Armies know all about killing. It is what they do, and ours does it more effectively than most. What we are painfully coming to realize, however, is that we are also especially good at killing our own “from the inside out,” silently, invisibly. In every major war since Korea, more of our veterans have taken their lives than have lost them in combat. The latest research, rooted in veteran testimony, reveals that the most severe and intractable combat trauma—fraught with shame, despair, and suicide—stems from “moral injury.”

The idea that dutiful service to one’s country in war can inflict moral injury, putting at risk one’s humanity and very soul, is blasphemous and unthinkable to nearly everyone except those who have experienced it to be the case. At the root of our incomprehension lies just war theory—developed, expanded, and updated across the centuries to accommodate the evolution of warfare, its weaponry, its scale, and its victims. Any serious critique of war, as well any true attempt to understand the profound, invisible wounds it inflicts will be undermined from the outset by the unthinking and all-but-universal embrace of just war doctrine.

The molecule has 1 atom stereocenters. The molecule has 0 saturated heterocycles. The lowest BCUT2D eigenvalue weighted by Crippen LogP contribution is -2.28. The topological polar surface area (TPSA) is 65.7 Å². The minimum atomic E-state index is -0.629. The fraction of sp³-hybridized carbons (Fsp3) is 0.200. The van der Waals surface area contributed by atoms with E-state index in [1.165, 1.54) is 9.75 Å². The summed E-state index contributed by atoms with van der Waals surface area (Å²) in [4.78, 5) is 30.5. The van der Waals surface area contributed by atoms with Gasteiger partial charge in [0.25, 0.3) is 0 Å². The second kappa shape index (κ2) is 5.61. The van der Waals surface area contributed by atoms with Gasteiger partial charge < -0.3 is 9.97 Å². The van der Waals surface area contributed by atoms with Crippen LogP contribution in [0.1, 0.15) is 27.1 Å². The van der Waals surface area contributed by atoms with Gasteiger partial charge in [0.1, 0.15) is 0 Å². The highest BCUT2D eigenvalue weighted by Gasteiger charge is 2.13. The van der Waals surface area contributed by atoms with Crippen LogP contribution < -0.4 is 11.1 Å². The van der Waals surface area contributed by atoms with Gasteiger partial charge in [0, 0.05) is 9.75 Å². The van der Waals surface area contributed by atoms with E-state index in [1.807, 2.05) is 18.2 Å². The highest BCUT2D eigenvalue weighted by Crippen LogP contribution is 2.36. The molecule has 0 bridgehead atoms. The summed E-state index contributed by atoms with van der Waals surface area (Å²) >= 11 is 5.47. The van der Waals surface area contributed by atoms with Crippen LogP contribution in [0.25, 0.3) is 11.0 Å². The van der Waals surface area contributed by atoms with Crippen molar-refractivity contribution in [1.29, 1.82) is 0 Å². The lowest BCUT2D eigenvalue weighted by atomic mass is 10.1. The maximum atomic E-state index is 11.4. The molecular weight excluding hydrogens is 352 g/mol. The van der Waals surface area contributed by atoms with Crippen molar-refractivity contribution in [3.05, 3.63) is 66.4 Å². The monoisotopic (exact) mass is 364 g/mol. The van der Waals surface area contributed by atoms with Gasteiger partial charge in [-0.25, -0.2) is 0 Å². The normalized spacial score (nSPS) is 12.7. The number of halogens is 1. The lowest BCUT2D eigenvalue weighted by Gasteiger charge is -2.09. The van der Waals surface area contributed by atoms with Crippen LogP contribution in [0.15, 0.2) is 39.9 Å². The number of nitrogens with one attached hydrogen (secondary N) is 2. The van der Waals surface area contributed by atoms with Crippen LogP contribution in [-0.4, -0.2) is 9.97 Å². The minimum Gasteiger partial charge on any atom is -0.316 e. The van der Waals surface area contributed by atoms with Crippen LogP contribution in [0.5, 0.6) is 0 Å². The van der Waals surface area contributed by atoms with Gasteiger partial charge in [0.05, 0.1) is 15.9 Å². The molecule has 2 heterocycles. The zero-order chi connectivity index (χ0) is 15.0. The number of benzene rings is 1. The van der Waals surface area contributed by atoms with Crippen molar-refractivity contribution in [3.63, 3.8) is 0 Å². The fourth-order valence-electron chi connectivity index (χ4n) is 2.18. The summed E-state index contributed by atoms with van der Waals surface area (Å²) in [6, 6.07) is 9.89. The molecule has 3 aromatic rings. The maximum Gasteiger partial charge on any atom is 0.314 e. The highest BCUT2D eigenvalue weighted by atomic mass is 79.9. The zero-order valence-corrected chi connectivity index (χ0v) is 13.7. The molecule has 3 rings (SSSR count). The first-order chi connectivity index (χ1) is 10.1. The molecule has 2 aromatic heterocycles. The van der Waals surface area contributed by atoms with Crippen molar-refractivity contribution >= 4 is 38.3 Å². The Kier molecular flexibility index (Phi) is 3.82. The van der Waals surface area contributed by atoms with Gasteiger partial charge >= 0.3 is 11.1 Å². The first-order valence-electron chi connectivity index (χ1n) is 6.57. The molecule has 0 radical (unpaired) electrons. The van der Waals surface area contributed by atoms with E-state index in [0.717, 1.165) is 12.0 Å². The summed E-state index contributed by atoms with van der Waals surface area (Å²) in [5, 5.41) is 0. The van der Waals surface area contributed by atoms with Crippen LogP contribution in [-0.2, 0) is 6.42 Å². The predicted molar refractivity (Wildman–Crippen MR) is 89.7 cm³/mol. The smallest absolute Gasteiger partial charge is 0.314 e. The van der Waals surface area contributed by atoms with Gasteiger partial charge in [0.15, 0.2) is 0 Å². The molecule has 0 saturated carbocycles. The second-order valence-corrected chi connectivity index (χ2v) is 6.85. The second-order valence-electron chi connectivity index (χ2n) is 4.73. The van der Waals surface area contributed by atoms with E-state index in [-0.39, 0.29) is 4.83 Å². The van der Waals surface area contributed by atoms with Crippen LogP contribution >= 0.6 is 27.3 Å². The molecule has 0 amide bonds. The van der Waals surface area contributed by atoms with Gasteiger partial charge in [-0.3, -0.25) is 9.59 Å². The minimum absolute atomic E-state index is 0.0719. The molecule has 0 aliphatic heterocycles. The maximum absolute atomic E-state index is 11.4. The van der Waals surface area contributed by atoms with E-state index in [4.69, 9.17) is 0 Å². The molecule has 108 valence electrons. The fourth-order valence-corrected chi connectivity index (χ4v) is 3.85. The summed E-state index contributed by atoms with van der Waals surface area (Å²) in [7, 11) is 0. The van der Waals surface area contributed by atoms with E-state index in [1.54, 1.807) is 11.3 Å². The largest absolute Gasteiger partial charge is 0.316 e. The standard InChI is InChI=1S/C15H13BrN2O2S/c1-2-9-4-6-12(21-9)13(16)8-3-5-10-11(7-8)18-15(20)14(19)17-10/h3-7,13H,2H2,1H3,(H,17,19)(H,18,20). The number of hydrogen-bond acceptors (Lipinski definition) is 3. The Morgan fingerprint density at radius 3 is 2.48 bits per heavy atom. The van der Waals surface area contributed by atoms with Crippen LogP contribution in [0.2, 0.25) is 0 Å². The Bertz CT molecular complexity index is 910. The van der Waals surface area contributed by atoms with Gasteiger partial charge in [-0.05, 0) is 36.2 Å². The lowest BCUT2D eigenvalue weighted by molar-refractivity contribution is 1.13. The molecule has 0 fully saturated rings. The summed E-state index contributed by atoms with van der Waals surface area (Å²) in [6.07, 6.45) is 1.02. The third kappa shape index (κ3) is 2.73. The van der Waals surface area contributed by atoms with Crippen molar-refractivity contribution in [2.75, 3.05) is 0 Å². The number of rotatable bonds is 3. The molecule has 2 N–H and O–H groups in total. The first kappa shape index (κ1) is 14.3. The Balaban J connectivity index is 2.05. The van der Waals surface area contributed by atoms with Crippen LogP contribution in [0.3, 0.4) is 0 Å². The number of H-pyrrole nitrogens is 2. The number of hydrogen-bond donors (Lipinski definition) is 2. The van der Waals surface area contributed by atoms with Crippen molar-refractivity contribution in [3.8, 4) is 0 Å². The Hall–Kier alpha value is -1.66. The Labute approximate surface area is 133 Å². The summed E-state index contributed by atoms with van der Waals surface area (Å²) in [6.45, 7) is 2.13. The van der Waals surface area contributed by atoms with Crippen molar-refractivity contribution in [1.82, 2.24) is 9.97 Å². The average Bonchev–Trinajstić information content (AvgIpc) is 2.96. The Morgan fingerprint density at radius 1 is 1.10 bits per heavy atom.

EXCERPT from Chapter 5: "Christian Rome: Warriors and Saints"

EXCERPT from Chapter 7: "Early Modern Europe: Warriors and Lawyers"



   Military Review


   National Catholic Reporter


​   Syndicate Theology


​   Sojourners


   Journal of Lutheran Ethics